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Description of problem:
I've read a lot of various posts about how "exactarch" is intended to
only apply for updates, not installs, but this logic is really broken.
I have an x86_64 system and I only really want the ia32 libraries that
I *really need* to support some binary only apps.
Problem is, when I go to install a new app for which a perfectly valid
x86_64 version is available, yum tries to install loads of ia32 deps
in order to install the ia32 version of the binary as well (which I
don't want anyway).
I understand the original intention of this flag but feel that it is
ineffective for most user's needs (how many people really want 32 and
64 bit versions of *every* app installed?)
Can you please push upstream to expand this option (or add another
one) that actually applies to installs unless explicitaly (ie. "yum
install foo.i386") asked for?
Note: I'm classifying it as a bug rather than a feature enhancement
because, from reading the manpages, it reads like exactarch should
work as I describe. This is something that is going to drive new
users crazy and *needs* to be fixed.
Version-Release number of selected component (if applicable):
Steps to Reproduce:
1.yum install (some new app)
Actual Results: yum tries to install both i386 and x86_64 app and deps
Expected Results: yum only tries to install the arch I choose (by yum
config option) unless overridden with "yum install foo.<other arch>"
personal (not work related, despite the email), not that it should matter.
1. you'll find that you'll get a lot farther with bug reports if
you're comments are less incendiary and more constructive. Calling
something braindead isn't helpful it's just rude.
2. exactarch isn't considered during an install operation. what is
considered is the best available arches for multilib arch trees. yum,
when you do not specify the arch you want to install, will try to
install the best possible arch for your system. On a singlelib arch
this means the best arch for any set of arches available. On a
multilib arch this means the same - but there are two sets of arches
we look through. 32bit and 64bit. That's what is going on.
So if you typed: yum install foo.x86_64 - then it would only install
that specific arch.
I've heard the argument for only installing the best of the multilib
arches there, I'm just not sure that for consistencies-sake it makes
sense. Feel free to make your argument more clearly and w/o
pejoratives and I'll think about it.
My appologies if you think it was rude... I've heard the multilib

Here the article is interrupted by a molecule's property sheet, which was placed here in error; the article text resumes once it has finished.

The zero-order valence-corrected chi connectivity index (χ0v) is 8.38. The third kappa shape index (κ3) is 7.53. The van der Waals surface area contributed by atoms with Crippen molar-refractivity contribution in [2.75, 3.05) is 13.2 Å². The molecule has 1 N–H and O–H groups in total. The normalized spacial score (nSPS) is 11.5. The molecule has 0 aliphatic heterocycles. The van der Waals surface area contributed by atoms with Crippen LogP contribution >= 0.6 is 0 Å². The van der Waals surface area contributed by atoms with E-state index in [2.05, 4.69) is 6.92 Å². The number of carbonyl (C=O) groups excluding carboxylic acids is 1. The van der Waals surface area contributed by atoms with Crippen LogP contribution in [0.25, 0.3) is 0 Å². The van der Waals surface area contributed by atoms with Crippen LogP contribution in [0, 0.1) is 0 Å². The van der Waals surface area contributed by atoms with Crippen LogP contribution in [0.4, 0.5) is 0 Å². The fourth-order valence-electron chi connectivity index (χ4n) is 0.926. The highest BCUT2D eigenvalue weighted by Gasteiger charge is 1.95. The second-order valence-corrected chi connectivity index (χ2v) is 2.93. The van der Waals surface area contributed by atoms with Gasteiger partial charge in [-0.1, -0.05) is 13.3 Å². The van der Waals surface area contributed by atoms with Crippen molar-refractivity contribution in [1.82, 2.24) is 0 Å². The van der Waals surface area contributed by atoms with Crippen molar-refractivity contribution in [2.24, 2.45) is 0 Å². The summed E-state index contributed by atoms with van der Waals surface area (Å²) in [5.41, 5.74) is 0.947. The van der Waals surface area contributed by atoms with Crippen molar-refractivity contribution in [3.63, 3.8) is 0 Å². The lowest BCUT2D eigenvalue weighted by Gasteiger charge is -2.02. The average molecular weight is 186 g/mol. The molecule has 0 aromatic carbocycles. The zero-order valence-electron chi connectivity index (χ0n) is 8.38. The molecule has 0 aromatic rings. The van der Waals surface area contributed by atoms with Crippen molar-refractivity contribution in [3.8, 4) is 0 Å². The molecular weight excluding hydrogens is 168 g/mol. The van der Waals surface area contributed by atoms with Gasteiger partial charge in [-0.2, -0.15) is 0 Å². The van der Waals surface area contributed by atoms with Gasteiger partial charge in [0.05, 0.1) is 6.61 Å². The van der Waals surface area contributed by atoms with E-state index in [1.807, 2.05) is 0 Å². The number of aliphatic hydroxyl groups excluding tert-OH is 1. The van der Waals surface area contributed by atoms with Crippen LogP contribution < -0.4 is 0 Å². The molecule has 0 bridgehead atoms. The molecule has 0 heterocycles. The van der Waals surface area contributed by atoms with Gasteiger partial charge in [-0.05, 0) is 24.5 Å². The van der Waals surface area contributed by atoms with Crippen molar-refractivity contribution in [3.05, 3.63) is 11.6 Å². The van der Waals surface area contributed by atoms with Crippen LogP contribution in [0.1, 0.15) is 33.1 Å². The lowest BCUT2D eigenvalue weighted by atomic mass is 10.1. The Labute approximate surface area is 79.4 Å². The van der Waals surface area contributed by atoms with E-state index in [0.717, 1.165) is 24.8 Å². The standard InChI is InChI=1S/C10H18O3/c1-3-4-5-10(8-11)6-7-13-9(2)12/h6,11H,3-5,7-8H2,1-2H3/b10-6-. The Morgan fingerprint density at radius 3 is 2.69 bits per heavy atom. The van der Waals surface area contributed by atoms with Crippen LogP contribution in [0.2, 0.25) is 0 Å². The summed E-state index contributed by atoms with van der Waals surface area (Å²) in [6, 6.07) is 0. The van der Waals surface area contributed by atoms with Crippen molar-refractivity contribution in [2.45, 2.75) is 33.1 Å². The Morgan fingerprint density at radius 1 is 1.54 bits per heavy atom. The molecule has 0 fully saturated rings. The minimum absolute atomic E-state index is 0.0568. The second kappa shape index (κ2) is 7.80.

arguement before and you'll notice that I explicitely address your
point #2 and the workaround in my post. I'm not quite sure how
installing two versions of an app and 10 libraries instead of the much
more obvious 1 binary is more "consistent".
I can see how some people might want the behaviour that currently
exists now but it should be configureable. The default behaviour is
simply not what a lot of people want (try sticking "exactarch install
x86_64" into google and you'll get a couple pages worth of responses
to support my assertion).
Not to push the point too much, but a very common issue where this
becomes helpful is when you are trying to build from srpm or trying to
install (via rpm) and it tells you you are missing a whole bunch of
packages, without the arch appended.
It is a real pain to go through and add ".x86_64" to all of them to
prevent yum from trying to pull the i386 packages (and their deps) as
One might argue that this is a problem in rpm/rpmbuild but I really do
believe that this would be quite a useful option to some people who
prefer to have an "as close to native" install on their machine (I
wouldn't have any i386 packages if it weren't for the fact that
openoffice still isn't 64 bit clean).
A return to this... again, sorry if I was rude before.
I just think it would be a very useful option for people on multiarch systems to
be able to say "only my primary arch unless specified otherwise". Various apps
(rpm and rpmbuild come to mind, actually just about anything that isn't yum)
give package names without the arch suffix which means cut-paste and edit a lot
of stuff so that you don't install the world... would be good if you could make
this a little easier (hell, I'll code it if you want but I would like your
general nod before I go and brush up on python first).
so how would you test for it?
if someone issues the command:
yum install foo*
how would you know whether they REALLY wanted foo.i386 and foo.x86_64 or if they
just wanted foo*.x86_64?
Show me how I check for it b/c the last thing I want to do is to ignore the
specified arguments on the command line.
and remember, wildcards are allowed in package specification for the command line.
The whole point was that you should get your default arch unless otherwise
specified. If you really believe that x86_64 users want to install both 32 bit
and 64 bit apps (which doesn't work btw, there may be /usr/lib and /usr/lib64
but there is only a single /usr/bin) then the "prefered arch" should be
configureable rather than choosing a basically broken approach (install both,
whichever installs first is broken and pulled in lots of libs that won't be used)
ok, not worth the trouble at this point, I'll just wrap yum and be done with it.